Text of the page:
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  • Writer's pictureMark O'Neill

When can a footballer terminate his own contract?

Updated: Mar 15, 2023

The recent financial troubles at Bolton Wanderers alongside other reports of other Football League clubs such as Macclesfield and Bury failing to pay their players for significant periods of time has brought into focus the contractual issues involved in the employment relationship between a player and their club. In a more unusual example, Dutch player Jordie van der Laan had his contract cancelled by Dutch second-tier club, Telstar, when he pulled a sickie to attend the first leg of the Champions League semi-final between Spurs and Ajax. This blog post will look at the issue from the perspective of the player, and what rights they have.

The first place to look in such situations is the FIFA Regulations on the Status and Transfer of Players (RSTP), and in particular, Articles 13 to 18. Article 13 states that a contract can only be terminated by mutual agreement or when it expires.

Article 14 - Just Cause

Article 14 then goes on to state that a contract may be terminated by either party without consequences where there is 'just cause'. 'Just cause' isn't defined specifically in the RSTP, but this would generally mean where either party's behaviour is so bad that it would be impossible to carry on with the contract. This can either be an accumulation of smaller acts, or one single act of a particularly bad nature. In legal terms, this is defined as a 'repudiatory breach'.

Non-payment of wages can constitute 'just cause' given that a club’s obligation to pay a player’s wages is its main employer obligation and if it repeatedly fails to pay a player's wages, it can often lead to the player losing confidence in the club.  Usually parties to agree when the player can terminate his contract by stating this in the contract. For instance, in the standard Premier League contract, a player can terminate his contract if the club has failed to pay them within fourteen days from the date on which the player has provided notice to terminate. Article 16 RSTP also states that a unilateral termination must only be submitted at the end of the season, meaning a player cannot unilaterally terminate his contract during the season in progress. If it is not included within the contract, then the non-payment must satisfy two conditions to qualify as 'just cause':

  • The amount must not be trivial or insubstantial (usually means non-payment for three months or more)

  • The player must warn the club in writing that they are in breach and give them a chance to repair the breach

In relation to the Bolton Wanderer's example, reports suggest that players and staff have not been paid for March and April, so they are coming close to the three-month minimum to be able to trigger the termination. A notable example of this taking place is when Franck Ribery terminated his contract with Galatasaray in 2005 and signed for Marseille after going unpaid for four months, and crucially having his case upheld in the FIFA Dispute Resolution Chamber and at the Court of Arbitration for Sport (CAS).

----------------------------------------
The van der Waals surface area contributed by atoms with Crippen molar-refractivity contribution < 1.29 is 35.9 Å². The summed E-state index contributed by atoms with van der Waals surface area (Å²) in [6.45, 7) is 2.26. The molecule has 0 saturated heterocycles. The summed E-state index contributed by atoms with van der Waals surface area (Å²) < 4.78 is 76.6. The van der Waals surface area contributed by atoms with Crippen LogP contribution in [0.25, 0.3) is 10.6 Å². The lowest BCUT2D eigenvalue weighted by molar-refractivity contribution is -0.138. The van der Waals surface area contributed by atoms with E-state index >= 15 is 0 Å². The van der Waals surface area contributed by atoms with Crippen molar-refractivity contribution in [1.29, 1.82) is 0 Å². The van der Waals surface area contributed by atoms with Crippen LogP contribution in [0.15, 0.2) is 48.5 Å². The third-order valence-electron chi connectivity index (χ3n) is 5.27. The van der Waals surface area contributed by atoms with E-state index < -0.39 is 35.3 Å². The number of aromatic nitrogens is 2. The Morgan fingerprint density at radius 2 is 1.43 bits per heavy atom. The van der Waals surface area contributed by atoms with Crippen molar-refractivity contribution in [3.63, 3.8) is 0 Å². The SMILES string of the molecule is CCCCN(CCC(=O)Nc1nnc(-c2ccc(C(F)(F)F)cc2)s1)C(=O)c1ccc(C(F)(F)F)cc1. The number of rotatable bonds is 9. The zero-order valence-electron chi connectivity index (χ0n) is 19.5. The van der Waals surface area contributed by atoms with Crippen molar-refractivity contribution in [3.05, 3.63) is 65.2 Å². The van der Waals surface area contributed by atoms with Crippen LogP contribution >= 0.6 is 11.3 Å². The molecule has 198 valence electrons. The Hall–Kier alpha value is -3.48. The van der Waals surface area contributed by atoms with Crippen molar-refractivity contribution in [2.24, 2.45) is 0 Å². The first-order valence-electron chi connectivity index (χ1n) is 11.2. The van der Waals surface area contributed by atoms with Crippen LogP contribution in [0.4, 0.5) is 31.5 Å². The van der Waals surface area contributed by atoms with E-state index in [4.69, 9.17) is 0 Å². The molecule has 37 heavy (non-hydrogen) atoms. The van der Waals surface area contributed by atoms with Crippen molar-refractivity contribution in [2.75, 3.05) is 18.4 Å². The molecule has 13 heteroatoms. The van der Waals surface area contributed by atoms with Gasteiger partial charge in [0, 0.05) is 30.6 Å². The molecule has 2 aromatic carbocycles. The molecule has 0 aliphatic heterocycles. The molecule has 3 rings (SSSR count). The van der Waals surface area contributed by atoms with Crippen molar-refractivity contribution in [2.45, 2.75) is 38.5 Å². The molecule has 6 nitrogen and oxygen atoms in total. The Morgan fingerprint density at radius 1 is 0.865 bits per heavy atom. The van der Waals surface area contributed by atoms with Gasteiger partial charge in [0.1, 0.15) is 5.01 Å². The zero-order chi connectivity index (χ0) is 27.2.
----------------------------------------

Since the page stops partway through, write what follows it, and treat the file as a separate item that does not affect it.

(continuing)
Often if a party is responsible for a breach of contract, then they are liable to pay compensation, and the position is the same under FIFA RSTP. If there is no clause in the contract which states what the damages should be, then Article 17 RSTP comes into play by stating that the remainder of the player's basic wage as a minimum should be paid as compensation.

Article 15 - Sporting Just Cause

A lesser know provision in the FIFA RSTP is Article 15 which introduces the concept of 'Sporting Just Cause'. This is defined in the RSTP as an established professional who has appeared in less than 10% of his teams official matches during the course of that season. In order to terminate for 'sporting just cause', the player in question must do so in the 15 days following his clubs last official match of that season.

The most significant case on “sporting just cause”, O v. FC Krylia Sovetov Samara7, CAS considered the player’s circumstances “with regard to his legitimate aspirations to develop his skills and advance in his professional career.” A player’s circumstances can vary according to their age, his career progression, his on-field position, any injuries or suspensions and any discontentment displayed about his lack of playing time.

In Samara, a young Nigerian outfield footballer playing for the Russian Premier League club FC Krylia Sovetov Samara could not establish “sporting just cause” as he had failed to alert the club of his dissatisfaction at not being played. Therefore CAS decided that without the player expressing any concerns the club could not take corrective measures to improve the situation between the parties and therefore termination of a contract for “sporting just cause” on this basis could not be accepted. The player also failed to terminate his contract during the 15 days following the end of the season. So looking at this example, it is not easy for a player to trigger Article 15 and claim sporting just cause.


The RSTP attempts to tread a delicate balance between a players contractual right post-Bosman to free movement, and enabling contractual stability. It seems to do this quite well as the three months requirement allows parties to attempt to resolve disputes between themselves in the first instance and creates opportunities to repair the relationship in accordance with good dispute resolution practice without giving unscrupulous club owners licence to withhold wages to players who are legally entitled to them.

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